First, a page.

transmit a beep followed by a period of silence. The receiving beacon
uses the strength of the "beep-beep-beep" signal to locate
the buried transceiver. The period between the beeps should be silent.
Most older analog beacons (e.g., the
and F2) and
some of the newer digital beacons (e.g., the
and early versions of the
transmit a weak signal during what should be the "silent"
period. This continuous background tone is sometimes referred to
as "continuous carrier." The red line in the following
picture illustrates this continuous background signal.
Of course, the receiving beacon always receives some ambient
background "noise," but the continuous signal described
here is actually transmitted by the transceiver.
You can test if a beacon is transmitting a continuous background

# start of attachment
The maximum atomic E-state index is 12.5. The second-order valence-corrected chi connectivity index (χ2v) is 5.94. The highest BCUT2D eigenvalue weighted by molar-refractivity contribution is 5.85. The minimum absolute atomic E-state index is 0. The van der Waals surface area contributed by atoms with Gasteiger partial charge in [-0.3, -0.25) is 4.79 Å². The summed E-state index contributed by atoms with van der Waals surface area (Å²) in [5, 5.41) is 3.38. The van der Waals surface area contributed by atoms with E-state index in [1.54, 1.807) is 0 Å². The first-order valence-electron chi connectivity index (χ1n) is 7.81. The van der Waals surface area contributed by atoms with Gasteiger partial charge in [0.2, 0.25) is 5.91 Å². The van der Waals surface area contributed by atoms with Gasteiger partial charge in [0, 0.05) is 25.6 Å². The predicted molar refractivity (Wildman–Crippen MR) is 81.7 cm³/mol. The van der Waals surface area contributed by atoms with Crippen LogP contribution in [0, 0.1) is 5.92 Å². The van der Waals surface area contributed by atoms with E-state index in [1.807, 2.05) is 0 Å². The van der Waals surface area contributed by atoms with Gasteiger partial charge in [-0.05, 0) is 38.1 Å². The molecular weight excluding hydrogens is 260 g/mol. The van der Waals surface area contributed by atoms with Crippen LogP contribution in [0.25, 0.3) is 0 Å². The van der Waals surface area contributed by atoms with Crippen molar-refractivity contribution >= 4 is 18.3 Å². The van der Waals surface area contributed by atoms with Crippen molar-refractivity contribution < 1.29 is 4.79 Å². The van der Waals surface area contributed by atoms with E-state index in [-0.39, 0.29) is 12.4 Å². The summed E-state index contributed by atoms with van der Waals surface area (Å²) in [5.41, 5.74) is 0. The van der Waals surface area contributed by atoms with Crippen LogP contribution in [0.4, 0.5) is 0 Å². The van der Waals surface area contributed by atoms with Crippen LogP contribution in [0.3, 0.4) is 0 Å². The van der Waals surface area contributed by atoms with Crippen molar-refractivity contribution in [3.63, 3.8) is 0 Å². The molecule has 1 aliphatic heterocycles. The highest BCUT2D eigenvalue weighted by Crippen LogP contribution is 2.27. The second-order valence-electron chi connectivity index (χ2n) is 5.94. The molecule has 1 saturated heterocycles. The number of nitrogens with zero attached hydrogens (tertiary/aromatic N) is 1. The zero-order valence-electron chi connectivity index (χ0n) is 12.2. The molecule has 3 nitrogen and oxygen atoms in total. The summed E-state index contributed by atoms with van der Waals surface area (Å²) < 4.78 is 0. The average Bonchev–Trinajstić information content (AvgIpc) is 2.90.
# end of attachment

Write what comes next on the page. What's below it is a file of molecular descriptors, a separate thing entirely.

signal as follows:
||Set the beacon in question to Transmit.
||Set an analog beacon to Search.
||Move the beacons two or three meters
apart. You should hear the beep-beep-beep of the transmitting
||Now move the beacons closer together.
Listen for either silence between the beeps (a good thing)
or for a faint-but-continuous tone in the background (a
The background signal is not a huge problem with a single burial,
but it can cause major problems for digital transceivers during
a multiple burial, because the background signal will mask the other transmitters.
This is most obvious when the transceiver that is emitting a
continuous carrier is closer to the searcher than the second
transmitter (i.e., when the searcher attempts to "mark" the
continuous carrier transmitter). A continuous carrier can also
cause digital beacons to mistakenly report that there is more
than one transmitter (i.e., "ghosts").
The Pieps DSP beacons
blink the little man icon
when it senses a background signal (i.e., an "old device").
See the users manual